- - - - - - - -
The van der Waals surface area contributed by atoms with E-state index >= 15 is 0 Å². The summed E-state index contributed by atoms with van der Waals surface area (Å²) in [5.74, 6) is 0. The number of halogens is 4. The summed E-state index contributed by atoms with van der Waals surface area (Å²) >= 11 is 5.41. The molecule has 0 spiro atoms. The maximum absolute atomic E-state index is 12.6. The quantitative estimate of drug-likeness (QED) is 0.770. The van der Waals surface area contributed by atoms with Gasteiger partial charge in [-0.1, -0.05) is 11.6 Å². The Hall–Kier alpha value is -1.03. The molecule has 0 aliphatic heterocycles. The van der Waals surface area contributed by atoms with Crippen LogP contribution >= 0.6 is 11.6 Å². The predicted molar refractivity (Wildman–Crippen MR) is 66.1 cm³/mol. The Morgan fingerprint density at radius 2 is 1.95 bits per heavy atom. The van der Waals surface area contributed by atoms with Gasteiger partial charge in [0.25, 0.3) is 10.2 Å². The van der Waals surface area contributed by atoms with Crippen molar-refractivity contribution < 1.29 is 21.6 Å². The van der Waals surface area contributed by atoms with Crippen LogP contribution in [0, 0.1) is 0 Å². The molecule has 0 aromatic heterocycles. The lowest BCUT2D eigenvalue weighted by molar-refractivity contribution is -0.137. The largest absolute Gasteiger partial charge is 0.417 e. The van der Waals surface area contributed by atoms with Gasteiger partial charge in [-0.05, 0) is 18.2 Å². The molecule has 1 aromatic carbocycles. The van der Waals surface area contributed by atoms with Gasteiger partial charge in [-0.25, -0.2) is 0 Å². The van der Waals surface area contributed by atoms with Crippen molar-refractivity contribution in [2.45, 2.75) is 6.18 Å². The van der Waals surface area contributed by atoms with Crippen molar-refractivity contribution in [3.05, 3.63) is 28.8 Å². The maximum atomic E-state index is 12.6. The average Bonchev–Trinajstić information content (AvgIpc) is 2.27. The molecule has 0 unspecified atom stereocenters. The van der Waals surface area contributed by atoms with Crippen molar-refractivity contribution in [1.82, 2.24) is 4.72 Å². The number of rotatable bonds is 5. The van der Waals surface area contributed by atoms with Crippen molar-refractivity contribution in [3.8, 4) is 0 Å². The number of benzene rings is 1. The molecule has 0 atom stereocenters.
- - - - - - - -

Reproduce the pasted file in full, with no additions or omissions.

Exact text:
The van der Waals surface area contributed by atoms with E-state index >= 15 is 0 Å². The summed E-state index contributed by atoms with van der Waals surface area (Å²) in [5.74, 6) is 0. The number of halogens is 4. The summed E-state index contributed by atoms with van der Waals surface area (Å²) >= 11 is 5.41. The molecule has 0 spiro atoms. The maximum absolute atomic E-state index is 12.6. The quantitative estimate of drug-likeness (QED) is 0.770. The van der Waals surface area contributed by atoms with Gasteiger partial charge in [-0.1, -0.05) is 11.6 Å². The Hall–Kier alpha value is -1.03. The molecule has 0 aliphatic heterocycles. The van der Waals surface area contributed by atoms with Crippen LogP contribution >= 0.6 is 11.6 Å². The predicted molar refractivity (Wildman–Crippen MR) is 66.1 cm³/mol. The Morgan fingerprint density at radius 2 is 1.95 bits per heavy atom. The van der Waals surface area contributed by atoms with Gasteiger partial charge in [0.25, 0.3) is 10.2 Å². The van der Waals surface area contributed by atoms with Crippen molar-refractivity contribution < 1.29 is 21.6 Å². The van der Waals surface area contributed by atoms with Crippen LogP contribution in [0, 0.1) is 0 Å². The molecule has 0 aromatic heterocycles. The lowest BCUT2D eigenvalue weighted by molar-refractivity contribution is -0.137. The largest absolute Gasteiger partial charge is 0.417 e. The van der Waals surface area contributed by atoms with Gasteiger partial charge in [-0.05, 0) is 18.2 Å². The molecule has 1 aromatic carbocycles. The van der Waals surface area contributed by atoms with Gasteiger partial charge in [-0.25, -0.2) is 0 Å². The van der Waals surface area contributed by atoms with Crippen molar-refractivity contribution in [2.45, 2.75) is 6.18 Å². The van der Waals surface area contributed by atoms with Crippen molar-refractivity contribution in [3.05, 3.63) is 28.8 Å². The maximum atomic E-state index is 12.6. The average Bonchev–Trinajstić information content (AvgIpc) is 2.27. The molecule has 0 unspecified atom stereocenters. The van der Waals surface area contributed by atoms with Crippen molar-refractivity contribution in [1.82, 2.24) is 4.72 Å². The number of rotatable bonds is 5. The van der Waals surface area contributed by atoms with Crippen molar-refractivity contribution in [3.8, 4) is 0 Å². The number of benzene rings is 1. The molecule has 0 atom stereocenters.